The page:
June 16, 1902-October 6, 1984
BY EVERETT C. OLSON1
GEORGE GAYLORD SIMPSON'S passing in 1984 brought an era in vertebrate paleontology to an end. Along with Edward Drinker Cope, Henry Fairfield Osborn, and Alfred Sherwood Romer, Simpson ranks among the great paleontologists of our time. The intellects of several generations of students were shaped by either following or rejecting his elegant analyses and interpretations of evolution and the history of life.
Although the ''Simpson Era" had its roots in the 1920s and 1930s, it seemed to emerge fully formed and without precedent with the publication of Tempo and Mode in Evolution (delayed until 1944 by World War II), following belatedly on the heels of Quantitative Zoology (1939), which Simpson had written with Anne Roe. Both books left researchers in a variety of fields pondering and often revising, conceptual bases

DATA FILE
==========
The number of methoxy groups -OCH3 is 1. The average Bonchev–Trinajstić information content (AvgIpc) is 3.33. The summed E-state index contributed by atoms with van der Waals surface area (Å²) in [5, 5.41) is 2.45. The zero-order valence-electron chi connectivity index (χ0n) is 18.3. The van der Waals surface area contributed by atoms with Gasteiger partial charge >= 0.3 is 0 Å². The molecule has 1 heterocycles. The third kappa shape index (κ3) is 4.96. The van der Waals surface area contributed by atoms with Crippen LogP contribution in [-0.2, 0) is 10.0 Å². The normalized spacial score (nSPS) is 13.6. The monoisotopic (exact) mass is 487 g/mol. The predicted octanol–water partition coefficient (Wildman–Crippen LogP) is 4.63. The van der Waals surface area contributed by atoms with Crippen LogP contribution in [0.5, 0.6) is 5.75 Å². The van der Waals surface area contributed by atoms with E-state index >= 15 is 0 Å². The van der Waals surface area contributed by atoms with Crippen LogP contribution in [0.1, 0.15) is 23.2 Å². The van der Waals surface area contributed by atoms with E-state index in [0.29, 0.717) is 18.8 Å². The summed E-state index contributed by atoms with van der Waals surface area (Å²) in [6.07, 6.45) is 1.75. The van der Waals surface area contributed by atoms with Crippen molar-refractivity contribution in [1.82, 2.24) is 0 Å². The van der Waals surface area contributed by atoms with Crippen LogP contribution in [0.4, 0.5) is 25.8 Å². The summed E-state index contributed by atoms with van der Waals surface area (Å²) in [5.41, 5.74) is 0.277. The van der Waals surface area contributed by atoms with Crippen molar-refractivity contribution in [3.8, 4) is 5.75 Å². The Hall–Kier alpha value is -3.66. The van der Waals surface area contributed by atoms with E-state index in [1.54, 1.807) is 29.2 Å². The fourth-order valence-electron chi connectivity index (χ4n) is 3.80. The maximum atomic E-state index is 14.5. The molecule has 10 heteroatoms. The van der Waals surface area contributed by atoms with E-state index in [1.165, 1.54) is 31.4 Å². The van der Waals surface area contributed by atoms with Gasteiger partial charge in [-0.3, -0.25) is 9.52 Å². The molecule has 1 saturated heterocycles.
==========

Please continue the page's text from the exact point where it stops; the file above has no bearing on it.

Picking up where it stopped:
Although I had earlier written a memorial to George Gaylord Simpson for the Geological Society of America, I agreed to prepare a more intimate and more personal essay for the National Academy of Sciences Biographical Memoirs. The more objective accounts of his life include the essay mentioned above (Memorial Series, Geological Society of America, 1985) and the essay by Bobb Schaeffer and Malcolm McKenna (News Bulletin, Society of Vertebrate Paleontology, no. 1933, 1985). Simpson's autobiography, Concession to the Improbable (New Haven: Yale University Press, 1978) and his book, This View of Life: The world of an evolutionist (New York: Harcourt, Brace and Company, 1964) provide a more comprehensive view of his life and thoughts.